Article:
Research on modeling time-variant systems earns Brockett-Willems Outstanding Paper Award
A paper co-authored by Prof. Peter Seiler, which presents new methods to model uncertain and nonlinear systems that vary in time, has received the 2021 Brockett-Willems Outstanding Paper Award. This award recognizes the best paper published in Systems & Control Letters between January 2019 and December 2020 and will be presented at MTNS, Bayereuth, Germany, in September 2022.
The paper, “Reachability analysis using dissipation inequalities for uncertain nonlinear systems,” was co-authored with He Yin, Prof. Andrew Packard, and Prof. Murat Arcak of the University of California, Berkeley. It focuses on “reachability problems,” which are particularly important in systems of transportation, like aircraft and autonomous cars. In these systems, the object is travelling at a certain position and speed, and this determines which set of positions and velocities are attainable over a specific period of time.
“Suppose a self-driving car sees an object stopped in front of it,” Seiler said. “Reachability analysis can be used to determine how and where the car can move to avoid the object.”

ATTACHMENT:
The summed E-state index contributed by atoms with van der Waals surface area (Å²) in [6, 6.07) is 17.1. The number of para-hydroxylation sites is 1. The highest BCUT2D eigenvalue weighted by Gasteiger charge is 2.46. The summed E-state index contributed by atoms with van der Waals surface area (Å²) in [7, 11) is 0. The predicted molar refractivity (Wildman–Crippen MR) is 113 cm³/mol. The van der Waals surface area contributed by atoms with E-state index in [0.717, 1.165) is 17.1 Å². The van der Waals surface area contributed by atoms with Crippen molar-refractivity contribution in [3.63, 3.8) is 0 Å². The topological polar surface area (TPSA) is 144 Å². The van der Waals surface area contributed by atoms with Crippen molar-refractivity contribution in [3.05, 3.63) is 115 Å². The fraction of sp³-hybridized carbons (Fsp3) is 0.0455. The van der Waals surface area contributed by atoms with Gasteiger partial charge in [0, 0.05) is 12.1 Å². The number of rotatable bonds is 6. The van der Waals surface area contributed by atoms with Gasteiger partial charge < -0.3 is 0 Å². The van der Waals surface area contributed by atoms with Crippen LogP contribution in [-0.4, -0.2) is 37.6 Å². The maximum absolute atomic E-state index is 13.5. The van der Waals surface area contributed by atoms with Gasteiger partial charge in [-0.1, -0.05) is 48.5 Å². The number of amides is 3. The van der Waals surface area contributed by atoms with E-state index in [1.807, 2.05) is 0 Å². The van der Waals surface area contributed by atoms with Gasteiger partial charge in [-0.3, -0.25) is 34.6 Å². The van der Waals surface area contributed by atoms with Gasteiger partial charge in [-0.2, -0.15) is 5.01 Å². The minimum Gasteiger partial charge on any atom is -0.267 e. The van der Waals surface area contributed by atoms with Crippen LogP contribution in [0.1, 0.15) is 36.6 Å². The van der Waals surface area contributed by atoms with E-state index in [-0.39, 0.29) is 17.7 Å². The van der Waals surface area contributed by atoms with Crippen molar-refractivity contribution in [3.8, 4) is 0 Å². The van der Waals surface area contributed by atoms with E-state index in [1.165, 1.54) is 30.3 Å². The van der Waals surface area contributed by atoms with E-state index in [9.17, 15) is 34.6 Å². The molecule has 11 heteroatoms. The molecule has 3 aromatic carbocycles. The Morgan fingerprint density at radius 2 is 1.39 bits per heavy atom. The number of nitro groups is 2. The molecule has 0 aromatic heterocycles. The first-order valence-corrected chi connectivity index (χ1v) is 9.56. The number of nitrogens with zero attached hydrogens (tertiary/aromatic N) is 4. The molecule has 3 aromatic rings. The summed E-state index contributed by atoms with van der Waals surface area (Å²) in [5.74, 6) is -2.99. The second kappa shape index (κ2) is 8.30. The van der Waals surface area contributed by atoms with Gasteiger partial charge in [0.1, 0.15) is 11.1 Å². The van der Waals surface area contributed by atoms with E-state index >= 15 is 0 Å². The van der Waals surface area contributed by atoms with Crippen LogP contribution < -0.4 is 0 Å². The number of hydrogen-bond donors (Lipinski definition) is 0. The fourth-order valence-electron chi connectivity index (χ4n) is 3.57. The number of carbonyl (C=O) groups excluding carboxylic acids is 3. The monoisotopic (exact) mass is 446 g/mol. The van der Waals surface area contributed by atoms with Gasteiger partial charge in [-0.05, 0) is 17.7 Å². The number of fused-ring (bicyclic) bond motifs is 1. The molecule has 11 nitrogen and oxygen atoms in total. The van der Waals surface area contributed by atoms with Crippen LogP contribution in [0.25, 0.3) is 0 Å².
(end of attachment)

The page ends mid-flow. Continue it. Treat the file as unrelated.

Traditionally, reachability models are based on time-invariant systems, meaning the conditions remain constant over time. However, Yin developed the initial idea to account for varying dynamics as part of a class project while working under Prof. Andrew Packard at the University of California, Berkeley. For example, during an aircraft landing, the location and speed of the aircraft is constantly changing and, as a result, the models of the aircraft change with time.
“What is unique in this research is that we were able to model systems that depend on time while also accounting for uncertainty in the model,” Seiler said. “This supports a more rigorous conclusion, because the approach accounts for the errors in the model.”
What is unique in this research is that we were able to model systems that depend on time while also accounting for uncertainty in the model.
Prof. Peter Seiler, University of Michigan
Packard passed away in 2018, but Yin continued to develop the method with Seiler and Arcak. In the paper, the researchers propose a method that uses models that change with time rather than a single, constant model.
“This paper is interesting because it contains both the theoretical results but also a large number of practical examples to demonstrate the approach,” Seiler said.
The tools account for time variations in a more rigorous fashion and can be used to design safe, autonomous systems.
“This paper is an outgrowth from one of the last big projects Andy started before passing away,” Seiler said. “He had a big impact on me, and the field, so this award is really a testament to his career.”